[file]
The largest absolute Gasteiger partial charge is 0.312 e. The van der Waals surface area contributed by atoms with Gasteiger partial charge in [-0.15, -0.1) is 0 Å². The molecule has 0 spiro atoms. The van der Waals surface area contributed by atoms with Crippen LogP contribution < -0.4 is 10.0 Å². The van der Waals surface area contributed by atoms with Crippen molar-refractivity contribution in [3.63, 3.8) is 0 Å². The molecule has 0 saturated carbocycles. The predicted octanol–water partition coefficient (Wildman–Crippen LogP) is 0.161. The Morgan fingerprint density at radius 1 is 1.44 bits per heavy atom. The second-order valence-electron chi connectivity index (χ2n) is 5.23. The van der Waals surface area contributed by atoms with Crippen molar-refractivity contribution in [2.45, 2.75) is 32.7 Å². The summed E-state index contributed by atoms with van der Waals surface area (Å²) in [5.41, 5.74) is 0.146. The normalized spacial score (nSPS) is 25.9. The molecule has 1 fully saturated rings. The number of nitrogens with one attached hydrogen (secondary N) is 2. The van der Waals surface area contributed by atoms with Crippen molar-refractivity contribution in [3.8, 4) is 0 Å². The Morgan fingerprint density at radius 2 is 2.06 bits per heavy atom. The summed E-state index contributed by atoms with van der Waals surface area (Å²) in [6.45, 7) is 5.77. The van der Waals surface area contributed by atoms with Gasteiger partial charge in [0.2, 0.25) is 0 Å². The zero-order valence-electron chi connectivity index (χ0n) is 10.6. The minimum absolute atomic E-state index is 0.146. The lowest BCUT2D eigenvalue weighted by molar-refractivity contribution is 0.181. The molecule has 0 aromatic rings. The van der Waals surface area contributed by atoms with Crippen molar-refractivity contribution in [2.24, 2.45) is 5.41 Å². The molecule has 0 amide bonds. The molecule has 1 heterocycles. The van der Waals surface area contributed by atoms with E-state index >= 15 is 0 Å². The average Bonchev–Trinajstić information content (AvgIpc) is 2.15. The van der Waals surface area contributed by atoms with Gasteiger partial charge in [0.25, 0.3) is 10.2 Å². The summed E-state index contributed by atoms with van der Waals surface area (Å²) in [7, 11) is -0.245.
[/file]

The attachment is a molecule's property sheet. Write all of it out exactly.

The largest absolute Gasteiger partial charge is 0.312 e. The van der Waals surface area contributed by atoms with Gasteiger partial charge in [-0.15, -0.1) is 0 Å². The molecule has 0 spiro atoms. The van der Waals surface area contributed by atoms with Crippen LogP contribution < -0.4 is 10.0 Å². The van der Waals surface area contributed by atoms with Crippen molar-refractivity contribution in [3.63, 3.8) is 0 Å². The molecule has 0 saturated carbocycles. The predicted octanol–water partition coefficient (Wildman–Crippen LogP) is 0.161. The Morgan fingerprint density at radius 1 is 1.44 bits per heavy atom. The second-order valence-electron chi connectivity index (χ2n) is 5.23. The van der Waals surface area contributed by atoms with Crippen molar-refractivity contribution in [2.45, 2.75) is 32.7 Å². The summed E-state index contributed by atoms with van der Waals surface area (Å²) in [5.41, 5.74) is 0.146. The normalized spacial score (nSPS) is 25.9. The molecule has 1 fully saturated rings. The number of nitrogens with one attached hydrogen (secondary N) is 2. The van der Waals surface area contributed by atoms with Crippen molar-refractivity contribution in [3.8, 4) is 0 Å². The Morgan fingerprint density at radius 2 is 2.06 bits per heavy atom. The summed E-state index contributed by atoms with van der Waals surface area (Å²) in [6.45, 7) is 5.77. The van der Waals surface area contributed by atoms with Gasteiger partial charge in [0.2, 0.25) is 0 Å². The zero-order valence-electron chi connectivity index (χ0n) is 10.6. The minimum absolute atomic E-state index is 0.146. The lowest BCUT2D eigenvalue weighted by molar-refractivity contribution is 0.181. The molecule has 0 aromatic rings. The van der Waals surface area contributed by atoms with Crippen molar-refractivity contribution in [2.24, 2.45) is 5.41 Å². The molecule has 0 amide bonds. The molecule has 1 heterocycles. The van der Waals surface area contributed by atoms with E-state index >= 15 is 0 Å². The average Bonchev–Trinajstić information content (AvgIpc) is 2.15. The van der Waals surface area contributed by atoms with Gasteiger partial charge in [0.25, 0.3) is 10.2 Å². The summed E-state index contributed by atoms with van der Waals surface area (Å²) in [7, 11) is -0.245.